Special Issue "Bacteriophages and Biofilms"
Deadline for manuscript submissions: closed (15 December 2019).
Interests: biofilm; phage-host interactions; phage-borne enzymes; alternative antibacterial therapies
Biofilms are a community of surface-associated microorganisms embedded within a matrix of extracellular polymeric substances (EPS—extracellular polymeric substances) composed essentially of polysaccharides, eDNA, and proteins. These multicellular communities are characterised by the presence of different cell types in terms of physiology and phenotype.
Persister cells are much more abundant in biofilms compared to planktonic culture; therefore, it is important to understand persister cells interactions with domesticated phages (prophages) as well as with lytic ones. Phages are actively involved in biofilm formation, in two different ways: as promoting or degrading agents. Phages can be equipped with matrix-degrading enzymes and effectively infect biofilm-embedded cells. In this meaning, phages are a natural and helpful weapon against microbial biofilms. On the other hand, prophages regulate phage-mediated cell lysis and eDNA release, an important component of stabilizing the biofilm matrix.
The ability to form biofilms and to modify virulence in response to environmental changes is coordinated by complex bacterial signaling networks such as two-component systems (TCS), secondary messengers involved in quorum sensing (QS), and c-di-GMP networks (diguanylate cyclase systems, DGC). Signal cascades dynamically control the transition from free-living to the sessile mode of growth in response to external environment changes, including viral infection. Therefore, it is interesting to understand the interaction of phages with the bacterial signaling network.
In this Special Issue, we are looking for reports and reviews of the most current findings on the phage role in bacterial biofilms formation, maintenance, and degradation. We welcome the submission of original research, reviews, and mini-reviews covering but not limited to the following topics:
- The influence of phages in regulating biofilm initiation, development, function, and dispersal;
- Phage-mediated horizontal gene transfer within the sessile community;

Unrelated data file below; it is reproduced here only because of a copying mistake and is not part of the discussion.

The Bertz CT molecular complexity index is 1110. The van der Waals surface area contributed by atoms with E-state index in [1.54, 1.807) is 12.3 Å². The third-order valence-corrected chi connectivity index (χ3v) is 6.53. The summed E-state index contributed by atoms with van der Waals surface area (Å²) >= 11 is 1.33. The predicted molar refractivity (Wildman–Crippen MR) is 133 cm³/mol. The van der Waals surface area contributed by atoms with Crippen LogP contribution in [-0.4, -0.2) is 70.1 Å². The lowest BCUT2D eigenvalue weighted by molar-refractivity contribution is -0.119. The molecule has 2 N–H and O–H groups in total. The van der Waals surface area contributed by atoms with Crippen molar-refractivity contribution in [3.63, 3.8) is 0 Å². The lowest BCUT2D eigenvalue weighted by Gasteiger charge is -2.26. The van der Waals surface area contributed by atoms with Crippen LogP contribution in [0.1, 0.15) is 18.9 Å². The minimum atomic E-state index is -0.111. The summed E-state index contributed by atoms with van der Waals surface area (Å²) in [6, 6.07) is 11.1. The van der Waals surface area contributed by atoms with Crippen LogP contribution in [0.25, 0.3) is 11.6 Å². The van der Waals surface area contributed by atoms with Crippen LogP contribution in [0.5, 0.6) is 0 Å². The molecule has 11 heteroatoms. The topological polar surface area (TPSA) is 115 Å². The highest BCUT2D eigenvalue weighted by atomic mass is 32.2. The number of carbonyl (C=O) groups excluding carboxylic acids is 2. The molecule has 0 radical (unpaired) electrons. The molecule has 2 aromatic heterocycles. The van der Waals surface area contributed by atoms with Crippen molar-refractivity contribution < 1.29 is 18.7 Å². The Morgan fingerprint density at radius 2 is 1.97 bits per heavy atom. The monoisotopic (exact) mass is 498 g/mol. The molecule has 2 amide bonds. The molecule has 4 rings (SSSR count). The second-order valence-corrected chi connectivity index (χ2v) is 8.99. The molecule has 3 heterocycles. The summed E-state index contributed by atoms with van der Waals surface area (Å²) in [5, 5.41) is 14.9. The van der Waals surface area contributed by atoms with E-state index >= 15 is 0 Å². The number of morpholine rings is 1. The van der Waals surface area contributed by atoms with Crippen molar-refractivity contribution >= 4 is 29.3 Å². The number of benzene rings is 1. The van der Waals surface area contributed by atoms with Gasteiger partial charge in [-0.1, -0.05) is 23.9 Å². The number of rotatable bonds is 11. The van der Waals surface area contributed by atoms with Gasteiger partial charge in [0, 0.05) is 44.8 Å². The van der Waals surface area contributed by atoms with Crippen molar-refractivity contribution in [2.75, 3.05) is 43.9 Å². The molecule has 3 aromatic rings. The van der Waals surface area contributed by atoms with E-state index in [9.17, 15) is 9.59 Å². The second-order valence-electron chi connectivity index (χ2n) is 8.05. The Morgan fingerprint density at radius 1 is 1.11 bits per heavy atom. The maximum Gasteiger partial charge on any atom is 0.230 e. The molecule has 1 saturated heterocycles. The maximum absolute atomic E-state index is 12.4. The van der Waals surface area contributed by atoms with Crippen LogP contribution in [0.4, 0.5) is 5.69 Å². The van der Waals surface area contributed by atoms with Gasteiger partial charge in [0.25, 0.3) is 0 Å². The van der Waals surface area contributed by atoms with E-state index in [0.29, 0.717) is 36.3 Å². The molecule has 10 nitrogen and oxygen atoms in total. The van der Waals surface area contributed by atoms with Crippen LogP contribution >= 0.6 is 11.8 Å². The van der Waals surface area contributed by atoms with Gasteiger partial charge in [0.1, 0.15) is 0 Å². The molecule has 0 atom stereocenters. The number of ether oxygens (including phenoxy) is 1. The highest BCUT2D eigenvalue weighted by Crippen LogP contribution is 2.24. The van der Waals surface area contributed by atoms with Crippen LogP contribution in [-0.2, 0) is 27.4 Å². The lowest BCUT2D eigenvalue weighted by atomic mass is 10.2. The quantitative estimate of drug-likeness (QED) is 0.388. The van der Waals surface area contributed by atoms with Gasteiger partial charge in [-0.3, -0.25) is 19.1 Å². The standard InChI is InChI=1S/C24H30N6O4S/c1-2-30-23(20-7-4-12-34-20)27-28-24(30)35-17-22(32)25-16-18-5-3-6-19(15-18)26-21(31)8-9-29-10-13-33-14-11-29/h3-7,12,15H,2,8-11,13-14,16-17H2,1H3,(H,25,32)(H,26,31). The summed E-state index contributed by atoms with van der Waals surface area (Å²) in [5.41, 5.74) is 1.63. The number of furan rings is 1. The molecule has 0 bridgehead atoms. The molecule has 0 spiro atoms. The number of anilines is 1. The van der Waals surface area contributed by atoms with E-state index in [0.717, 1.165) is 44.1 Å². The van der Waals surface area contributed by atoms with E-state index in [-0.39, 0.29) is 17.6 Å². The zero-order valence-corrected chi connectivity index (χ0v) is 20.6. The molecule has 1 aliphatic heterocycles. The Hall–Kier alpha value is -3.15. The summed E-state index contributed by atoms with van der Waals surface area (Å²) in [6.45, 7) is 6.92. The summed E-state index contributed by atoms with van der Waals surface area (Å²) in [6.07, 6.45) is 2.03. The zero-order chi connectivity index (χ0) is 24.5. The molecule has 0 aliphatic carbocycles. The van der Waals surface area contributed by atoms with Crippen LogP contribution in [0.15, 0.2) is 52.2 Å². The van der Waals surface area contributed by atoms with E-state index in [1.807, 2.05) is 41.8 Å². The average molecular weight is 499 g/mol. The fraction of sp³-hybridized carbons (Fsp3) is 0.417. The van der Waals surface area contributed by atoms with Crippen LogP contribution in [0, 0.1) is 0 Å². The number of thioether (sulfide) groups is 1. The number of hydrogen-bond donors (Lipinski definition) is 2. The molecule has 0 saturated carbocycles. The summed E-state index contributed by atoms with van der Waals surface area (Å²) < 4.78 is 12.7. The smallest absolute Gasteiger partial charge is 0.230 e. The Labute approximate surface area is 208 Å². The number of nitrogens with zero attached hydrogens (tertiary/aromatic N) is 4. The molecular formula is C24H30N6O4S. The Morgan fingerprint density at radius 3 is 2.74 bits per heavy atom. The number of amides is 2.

- Phage-phage interactions and communication in multicellular bacterial communities;
- The role of phages in regulating the bacterial signaling network and intercellular interactions;
- Phage propagation regulation/preferences during the infection of biofilm-forming bacteria;
- Anti-viral infection mechanisms of sessile cells;
- Phage influence on the physiology and fitness of biofilm communities;
- The development of novel strategies for preventing or controlling biofilm formation based on phage products.
Dr. Zuzanna Drulis-Kawa
Dr. Barbara Maciejewska
Manuscript Submission Information
Manuscripts should be submitted online at www.mdpi.com by registering and logging in to this website. Once you are registered, click here to go to the submission form. Manuscripts can be submitted until the deadline. All papers will be peer-reviewed. Accepted papers will be published continuously in the journal (as soon as accepted) and will be listed together on the special issue website. Research articles, review articles as well as short communications are invited. For planned papers, a title and short abstract (about 100 words) can be sent to the Editorial Office for announcement on this website.
Submitted manuscripts should not have been published previously, nor be under consideration for publication elsewhere (except conference proceedings papers). All manuscripts are thoroughly refereed through a single-blind peer-review process. A guide for authors and other relevant information for submission of manuscripts is available on the Instructions for Authors page. Viruses is an international peer-reviewed open access monthly journal published by MDPI.
Please visit the Instructions for Authors page before submitting a manuscript. The Article Processing Charge (APC) for publication in this open access journal is 2200 CHF (Swiss Francs). Submitted papers should be well formatted and use good English. Authors may use MDPI's English editing service prior to publication or during author revisions.
- phage-sessile cells interactions
- persister cells
- anti-phage mechanisms of biofilm-living bacteria
- anti-biofilm treatment
- phage-based pro-biofilm activity